The cobbled streets of Rome are a pleasure to wander. For those who prefer more stamps in their passports than savings in the bank, getting lost isn’t an inconvenience – it’s an adventure.

There’s something new to discover around every corner; from the city’s most iconic landmark the Colosseum, commissioned in 72 AD by Emperor Vespasian, to the picturesque square Piazza del Popolo, of which a climb above to Terrazza del Pincio, hosts panoramic views of the entire city (and it’s neighbour Città del Vaticano). The list of monuments, ruins and ancient sights to explore is as long as the Eternal City’s history itself.


The saying ‘all roads lead to Rome’ couldn’t be more true. Long straight routes make up a vast majority of the roads in the city, with many finding their way to the most visited trio of landmarks in the capital; the Colosseum, Palatine Hill and Roman Forum.

Originally known as the Flavian Amphitheatre, the Colosseum was the stage of an endless number of bloody battles between the years of 80 AD, when it was completed, and 404 AD, when the last known gladiator competition was recorded. Each were watched not only by those important enough to be allowed front row seats, but by all wealth classes – even those considered slaves – providing entertainment to over 80,000 people.

If you plan on taking a tour inside just one of the many sites in Rome, make sure it’s the Colosseum – its incredible size and structure cannot be fully appreciated until you’re walking inside its walls, standing where so many Romans, both gladiators and spectators, have sat before you.

The Palatine may be overshadowed by the fame of its next door neighbour, but the most famous of Rome’s seven hills is still worth a walk around. In Ancient Rome, it was considered one of the most desirable neighbourhoods in the city, and therefore was the home of many aristocrats and emperors.

The majestic hill of Palatine towers over the Roman Forum, which was once the centre of public and political life. Today the Forum is the Eternal City’s most impressive archaeological site.


Despite not being in the centre of the city, from the Roman Forum you can easily wander to many other monuments and landmarks. Take a walk down Viale di Fori Imperiali, and you’ll reach Piazza Venezia. At this square, four major roads meet, and as a result the square has become a central hub for traffic. Regardless of this, it is still worth a visit as the intersecting thoroughfares are lined with clothing retailers, souvenir shops and an endless number of quaint Italian eateries.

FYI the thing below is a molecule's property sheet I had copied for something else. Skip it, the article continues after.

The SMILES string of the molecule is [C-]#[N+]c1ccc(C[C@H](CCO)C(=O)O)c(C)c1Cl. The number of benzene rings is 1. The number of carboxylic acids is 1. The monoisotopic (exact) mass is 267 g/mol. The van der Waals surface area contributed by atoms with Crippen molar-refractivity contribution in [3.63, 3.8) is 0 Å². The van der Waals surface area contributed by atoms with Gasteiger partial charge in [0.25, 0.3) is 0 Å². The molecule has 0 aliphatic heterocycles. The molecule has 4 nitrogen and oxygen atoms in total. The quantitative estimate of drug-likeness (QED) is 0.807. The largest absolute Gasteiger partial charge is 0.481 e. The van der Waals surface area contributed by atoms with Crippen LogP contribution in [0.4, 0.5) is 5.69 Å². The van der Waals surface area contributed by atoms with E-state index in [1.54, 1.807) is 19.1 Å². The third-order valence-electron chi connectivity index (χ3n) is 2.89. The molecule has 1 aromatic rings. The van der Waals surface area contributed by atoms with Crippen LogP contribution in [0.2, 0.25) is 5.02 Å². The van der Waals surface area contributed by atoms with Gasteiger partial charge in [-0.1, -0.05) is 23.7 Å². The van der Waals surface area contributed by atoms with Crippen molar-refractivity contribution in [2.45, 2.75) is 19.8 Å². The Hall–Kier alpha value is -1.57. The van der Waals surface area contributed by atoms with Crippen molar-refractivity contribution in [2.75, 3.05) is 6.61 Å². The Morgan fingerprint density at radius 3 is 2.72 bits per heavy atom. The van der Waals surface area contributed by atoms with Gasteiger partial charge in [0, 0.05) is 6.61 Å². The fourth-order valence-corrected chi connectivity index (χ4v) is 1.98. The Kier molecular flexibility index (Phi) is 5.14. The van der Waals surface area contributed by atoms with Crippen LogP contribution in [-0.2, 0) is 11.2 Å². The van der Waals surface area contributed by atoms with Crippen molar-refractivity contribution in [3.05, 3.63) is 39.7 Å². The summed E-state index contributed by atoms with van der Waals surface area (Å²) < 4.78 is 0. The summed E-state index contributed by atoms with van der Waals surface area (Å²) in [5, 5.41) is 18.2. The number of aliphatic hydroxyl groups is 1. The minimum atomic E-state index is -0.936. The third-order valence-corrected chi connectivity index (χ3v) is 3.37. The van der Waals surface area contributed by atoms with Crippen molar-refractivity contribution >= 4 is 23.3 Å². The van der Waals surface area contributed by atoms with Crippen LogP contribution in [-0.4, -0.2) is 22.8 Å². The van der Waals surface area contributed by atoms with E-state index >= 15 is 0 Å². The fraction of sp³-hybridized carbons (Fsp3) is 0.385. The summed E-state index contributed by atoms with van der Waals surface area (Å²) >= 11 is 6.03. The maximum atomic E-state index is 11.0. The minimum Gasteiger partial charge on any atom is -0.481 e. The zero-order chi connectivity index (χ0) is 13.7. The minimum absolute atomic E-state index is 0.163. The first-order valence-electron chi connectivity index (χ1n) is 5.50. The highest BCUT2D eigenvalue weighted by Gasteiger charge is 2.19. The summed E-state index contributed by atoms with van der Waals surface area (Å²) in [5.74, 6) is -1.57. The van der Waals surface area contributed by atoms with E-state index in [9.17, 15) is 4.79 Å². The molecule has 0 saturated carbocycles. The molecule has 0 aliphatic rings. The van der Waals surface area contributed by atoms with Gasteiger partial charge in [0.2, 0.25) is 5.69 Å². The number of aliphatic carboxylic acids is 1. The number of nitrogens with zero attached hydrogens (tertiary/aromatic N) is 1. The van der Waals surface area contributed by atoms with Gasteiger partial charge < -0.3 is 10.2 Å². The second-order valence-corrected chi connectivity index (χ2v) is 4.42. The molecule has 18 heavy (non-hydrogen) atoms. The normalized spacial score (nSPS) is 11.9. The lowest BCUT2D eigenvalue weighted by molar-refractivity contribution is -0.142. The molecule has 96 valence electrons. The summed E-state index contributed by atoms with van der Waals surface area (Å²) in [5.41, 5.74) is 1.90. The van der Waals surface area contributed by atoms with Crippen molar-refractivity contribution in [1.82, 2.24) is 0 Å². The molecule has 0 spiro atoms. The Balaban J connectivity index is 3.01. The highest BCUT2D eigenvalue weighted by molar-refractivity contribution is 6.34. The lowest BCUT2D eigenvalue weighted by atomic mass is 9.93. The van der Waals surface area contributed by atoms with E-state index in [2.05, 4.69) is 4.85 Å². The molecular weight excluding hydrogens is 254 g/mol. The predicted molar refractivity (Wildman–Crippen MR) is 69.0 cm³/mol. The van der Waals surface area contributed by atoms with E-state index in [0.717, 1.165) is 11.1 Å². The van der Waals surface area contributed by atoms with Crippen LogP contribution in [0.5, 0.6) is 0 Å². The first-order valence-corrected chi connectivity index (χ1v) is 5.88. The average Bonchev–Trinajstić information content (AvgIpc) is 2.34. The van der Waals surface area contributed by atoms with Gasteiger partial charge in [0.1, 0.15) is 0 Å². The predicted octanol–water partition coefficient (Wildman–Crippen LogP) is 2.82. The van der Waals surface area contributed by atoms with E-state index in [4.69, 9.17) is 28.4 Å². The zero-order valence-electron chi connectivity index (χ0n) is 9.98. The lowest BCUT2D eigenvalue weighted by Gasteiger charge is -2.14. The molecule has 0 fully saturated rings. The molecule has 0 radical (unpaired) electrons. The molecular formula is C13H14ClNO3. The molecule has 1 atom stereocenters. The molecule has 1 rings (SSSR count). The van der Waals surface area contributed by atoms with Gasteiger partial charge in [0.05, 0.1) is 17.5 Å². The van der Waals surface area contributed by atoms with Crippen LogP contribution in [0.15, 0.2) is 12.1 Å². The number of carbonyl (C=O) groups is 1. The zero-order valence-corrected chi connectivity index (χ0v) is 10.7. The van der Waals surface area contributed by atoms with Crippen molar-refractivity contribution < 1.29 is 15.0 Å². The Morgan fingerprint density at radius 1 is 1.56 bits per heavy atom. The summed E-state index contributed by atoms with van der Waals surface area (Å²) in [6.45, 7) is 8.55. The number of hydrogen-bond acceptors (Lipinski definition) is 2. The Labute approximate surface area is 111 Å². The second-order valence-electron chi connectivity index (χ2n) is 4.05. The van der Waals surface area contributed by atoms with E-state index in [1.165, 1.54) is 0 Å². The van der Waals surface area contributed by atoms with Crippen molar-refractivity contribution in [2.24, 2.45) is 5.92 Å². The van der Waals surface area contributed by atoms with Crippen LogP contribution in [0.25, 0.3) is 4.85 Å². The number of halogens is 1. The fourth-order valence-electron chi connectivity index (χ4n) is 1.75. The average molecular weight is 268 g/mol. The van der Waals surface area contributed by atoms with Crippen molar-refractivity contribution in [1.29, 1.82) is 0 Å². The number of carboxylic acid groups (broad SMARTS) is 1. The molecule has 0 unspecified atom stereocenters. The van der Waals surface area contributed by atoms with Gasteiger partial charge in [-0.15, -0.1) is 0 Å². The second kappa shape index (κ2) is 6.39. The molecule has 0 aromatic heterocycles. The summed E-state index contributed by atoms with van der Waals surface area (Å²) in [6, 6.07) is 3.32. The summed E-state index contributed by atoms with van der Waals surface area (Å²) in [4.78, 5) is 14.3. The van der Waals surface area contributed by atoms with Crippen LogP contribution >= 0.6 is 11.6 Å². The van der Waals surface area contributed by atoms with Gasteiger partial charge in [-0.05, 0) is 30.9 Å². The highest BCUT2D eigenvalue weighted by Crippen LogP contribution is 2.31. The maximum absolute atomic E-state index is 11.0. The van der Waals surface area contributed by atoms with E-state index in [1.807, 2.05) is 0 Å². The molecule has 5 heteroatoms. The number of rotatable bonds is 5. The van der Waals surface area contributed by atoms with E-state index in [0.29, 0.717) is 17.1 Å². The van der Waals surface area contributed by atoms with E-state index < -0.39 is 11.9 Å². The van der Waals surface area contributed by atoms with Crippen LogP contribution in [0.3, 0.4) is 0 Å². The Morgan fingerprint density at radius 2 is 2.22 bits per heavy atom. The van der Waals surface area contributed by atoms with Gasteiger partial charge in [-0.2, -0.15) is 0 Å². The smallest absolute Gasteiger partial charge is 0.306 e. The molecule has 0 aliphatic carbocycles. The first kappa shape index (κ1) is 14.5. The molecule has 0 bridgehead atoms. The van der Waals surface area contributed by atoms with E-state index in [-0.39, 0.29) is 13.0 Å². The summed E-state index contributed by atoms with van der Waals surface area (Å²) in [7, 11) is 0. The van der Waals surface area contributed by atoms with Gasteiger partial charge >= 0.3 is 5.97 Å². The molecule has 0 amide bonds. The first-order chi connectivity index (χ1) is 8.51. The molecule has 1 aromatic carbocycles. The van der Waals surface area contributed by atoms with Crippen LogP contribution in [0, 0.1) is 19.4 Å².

A second pedestrianised square worth taking a wander to is Piazza Barberini. It is particularly striking due to its two fountains, built by sculptor Bernini, however the real gem in this area is it’s adjoining road, Via Veneto. This street is one of the most famous (and expensive) in Rome, however is also home to some of the most elegant cafes and restaurants in the city. Bottega Italia is one of these restaurants, and serves up a tasty Roma pizza – with buffalo mozzarella and cured prosciutto ham – for only €10. Not so expensive after all.

If you’re content sitting with a coffee or a slice of pizza and watching the world pass by, other idyllic piazzas to explore include Piazza Navona and Piazza del Popolo.


Just north of Piazza is Venezia is the Fontana di Trevi. The Trevi Fountain is another of the most visited tourist attraction in the city, and is the largest and most famous Baroque fountain in all of Rome.

Fun fact – the Trevi Fountain, along with a few other major Roman landmarks, has made it to the big screen. Its most famous cameo was in La Dolce Vita, when actress Anita Ekberg bathing in the fountain clothed, however the monument has been featured in many other films including Roman Holiday, Three Coins in the Fountain and even The Lizzie McGuire Movie.

A short walk from the Trevi Fountain is Piazza di Spagna. This Spanish square is the home of the Spanish Steps. The 135 step staircase was built at the beginning of the 18th century to connect Piazza di Spagna and the Church of Trinità dei Monti above. This favourite tourist spot is the ideal location to sit down and enjoy the atmosphere and views of Rome.

Another monument to visit to soak in the culture and atmosphere of the city is the Pantheon. It’s a bit of a mystery how the Pantheon managed to survive over the years – when almost all of the other Roman monuments had been shattered by raids – but today it still stands intact and is the most well-preserved monument in the whole city.


Walk east from the Pantheon, crossing the river Tiber, and before you know it you’ll be in another country (yes, really!). It’s easy to think that a visit to Vatican City doesn’t involve leaving Italy, but technically speaking, that’s exactly what those who cross the border are doing. Completely encircled by the city of Rome, the Vatican is the world’s smallest country and occupies a mere 0.44 sq km.

Although small, Vatican City contains some of the most popular attractions in the entire Italian peninsula, including the Vatican Museums, St. Peter’s Basilica and the Sistine Chapel. Just be prepared to queue to get inside.


Also on the west bank of the Tiber, south of Vatican City, is a district that is often overlooked. Escaping the modern developments which have changed the face of much of the rest of the city, the area of Trastevere has retained its narrow lanes and unique character, making it a charming place to wander around, eat and relax.

Split into two distinct sides by Viale Trastevere, the Santa Maria side sees tourists and students mingle in and out of expensive pubs and tavernas. On the other side, to the south, the genuine spirit of Rome breathes amidst the cobbled streets and traditional osteries.

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